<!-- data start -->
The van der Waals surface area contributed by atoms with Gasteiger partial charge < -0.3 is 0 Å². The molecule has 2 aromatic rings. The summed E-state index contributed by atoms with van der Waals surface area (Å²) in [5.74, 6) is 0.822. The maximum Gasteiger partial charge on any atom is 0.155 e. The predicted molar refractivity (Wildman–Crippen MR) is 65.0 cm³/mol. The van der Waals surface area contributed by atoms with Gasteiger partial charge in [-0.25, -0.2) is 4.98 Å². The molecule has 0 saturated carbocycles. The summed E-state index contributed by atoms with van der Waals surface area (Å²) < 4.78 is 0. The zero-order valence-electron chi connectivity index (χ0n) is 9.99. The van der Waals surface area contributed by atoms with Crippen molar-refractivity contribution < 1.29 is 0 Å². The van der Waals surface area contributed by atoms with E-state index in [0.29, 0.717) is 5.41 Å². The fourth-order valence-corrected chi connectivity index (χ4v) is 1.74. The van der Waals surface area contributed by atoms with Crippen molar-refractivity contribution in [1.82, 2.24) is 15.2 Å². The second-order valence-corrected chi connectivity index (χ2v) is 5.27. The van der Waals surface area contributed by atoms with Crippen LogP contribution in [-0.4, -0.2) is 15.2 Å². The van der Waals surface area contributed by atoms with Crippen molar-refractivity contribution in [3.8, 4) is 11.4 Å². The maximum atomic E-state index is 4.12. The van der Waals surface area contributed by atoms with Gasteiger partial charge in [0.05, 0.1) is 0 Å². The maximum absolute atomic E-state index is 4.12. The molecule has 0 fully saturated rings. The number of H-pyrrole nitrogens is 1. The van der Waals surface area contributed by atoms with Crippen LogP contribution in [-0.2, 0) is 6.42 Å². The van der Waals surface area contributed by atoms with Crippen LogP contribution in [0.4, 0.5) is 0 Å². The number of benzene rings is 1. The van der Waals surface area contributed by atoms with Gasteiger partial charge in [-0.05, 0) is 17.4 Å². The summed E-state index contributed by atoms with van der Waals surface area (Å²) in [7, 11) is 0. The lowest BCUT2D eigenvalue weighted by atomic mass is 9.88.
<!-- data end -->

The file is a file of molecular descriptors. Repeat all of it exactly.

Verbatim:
The van der Waals surface area contributed by atoms with Gasteiger partial charge < -0.3 is 0 Å². The molecule has 2 aromatic rings. The summed E-state index contributed by atoms with van der Waals surface area (Å²) in [5.74, 6) is 0.822. The maximum Gasteiger partial charge on any atom is 0.155 e. The predicted molar refractivity (Wildman–Crippen MR) is 65.0 cm³/mol. The van der Waals surface area contributed by atoms with Gasteiger partial charge in [-0.25, -0.2) is 4.98 Å². The molecule has 0 saturated carbocycles. The summed E-state index contributed by atoms with van der Waals surface area (Å²) < 4.78 is 0. The zero-order valence-electron chi connectivity index (χ0n) is 9.99. The van der Waals surface area contributed by atoms with Crippen molar-refractivity contribution < 1.29 is 0 Å². The van der Waals surface area contributed by atoms with E-state index in [0.29, 0.717) is 5.41 Å². The fourth-order valence-corrected chi connectivity index (χ4v) is 1.74. The van der Waals surface area contributed by atoms with Crippen molar-refractivity contribution in [1.82, 2.24) is 15.2 Å². The second-order valence-corrected chi connectivity index (χ2v) is 5.27. The van der Waals surface area contributed by atoms with Crippen LogP contribution in [-0.4, -0.2) is 15.2 Å². The van der Waals surface area contributed by atoms with Crippen molar-refractivity contribution in [3.8, 4) is 11.4 Å². The maximum atomic E-state index is 4.12. The van der Waals surface area contributed by atoms with Gasteiger partial charge in [0.05, 0.1) is 0 Å². The maximum absolute atomic E-state index is 4.12. The molecule has 0 fully saturated rings. The number of H-pyrrole nitrogens is 1. The van der Waals surface area contributed by atoms with Crippen LogP contribution in [-0.2, 0) is 6.42 Å². The van der Waals surface area contributed by atoms with Crippen LogP contribution in [0.4, 0.5) is 0 Å². The number of benzene rings is 1. The van der Waals surface area contributed by atoms with Gasteiger partial charge in [-0.05, 0) is 17.4 Å². The summed E-state index contributed by atoms with van der Waals surface area (Å²) in [7, 11) is 0. The lowest BCUT2D eigenvalue weighted by atomic mass is 9.88.